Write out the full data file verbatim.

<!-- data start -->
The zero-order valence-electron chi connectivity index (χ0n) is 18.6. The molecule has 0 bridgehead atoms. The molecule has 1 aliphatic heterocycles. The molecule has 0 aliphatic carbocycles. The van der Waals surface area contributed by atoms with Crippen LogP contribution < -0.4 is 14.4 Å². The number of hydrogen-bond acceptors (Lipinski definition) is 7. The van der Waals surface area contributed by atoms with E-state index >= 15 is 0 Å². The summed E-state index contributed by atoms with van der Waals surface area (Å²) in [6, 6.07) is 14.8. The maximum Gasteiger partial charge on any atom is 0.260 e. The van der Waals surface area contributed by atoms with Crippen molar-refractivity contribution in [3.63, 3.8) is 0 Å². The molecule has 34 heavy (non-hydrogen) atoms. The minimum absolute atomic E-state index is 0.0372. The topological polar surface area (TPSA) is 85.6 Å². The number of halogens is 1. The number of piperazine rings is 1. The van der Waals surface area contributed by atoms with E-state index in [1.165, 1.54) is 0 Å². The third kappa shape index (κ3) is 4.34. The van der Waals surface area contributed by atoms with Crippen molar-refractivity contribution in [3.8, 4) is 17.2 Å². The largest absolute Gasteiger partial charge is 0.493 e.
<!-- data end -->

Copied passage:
The zero-order valence-electron chi connectivity index (χ0n) is 18.6. The molecule has 0 bridgehead atoms. The molecule has 1 aliphatic heterocycles. The molecule has 0 aliphatic carbocycles. The van der Waals surface area contributed by atoms with Crippen LogP contribution < -0.4 is 14.4 Å². The number of hydrogen-bond acceptors (Lipinski definition) is 7. The van der Waals surface area contributed by atoms with E-state index >= 15 is 0 Å². The summed E-state index contributed by atoms with van der Waals surface area (Å²) in [6, 6.07) is 14.8. The maximum Gasteiger partial charge on any atom is 0.260 e. The van der Waals surface area contributed by atoms with Crippen molar-refractivity contribution in [3.63, 3.8) is 0 Å². The molecule has 34 heavy (non-hydrogen) atoms. The minimum absolute atomic E-state index is 0.0372. The topological polar surface area (TPSA) is 85.6 Å². The number of halogens is 1. The number of piperazine rings is 1. The van der Waals surface area contributed by atoms with E-state index in [1.165, 1.54) is 0 Å². The third kappa shape index (κ3) is 4.34. The van der Waals surface area contributed by atoms with Crippen molar-refractivity contribution in [3.8, 4) is 17.2 Å². The largest absolute Gasteiger partial charge is 0.493 e.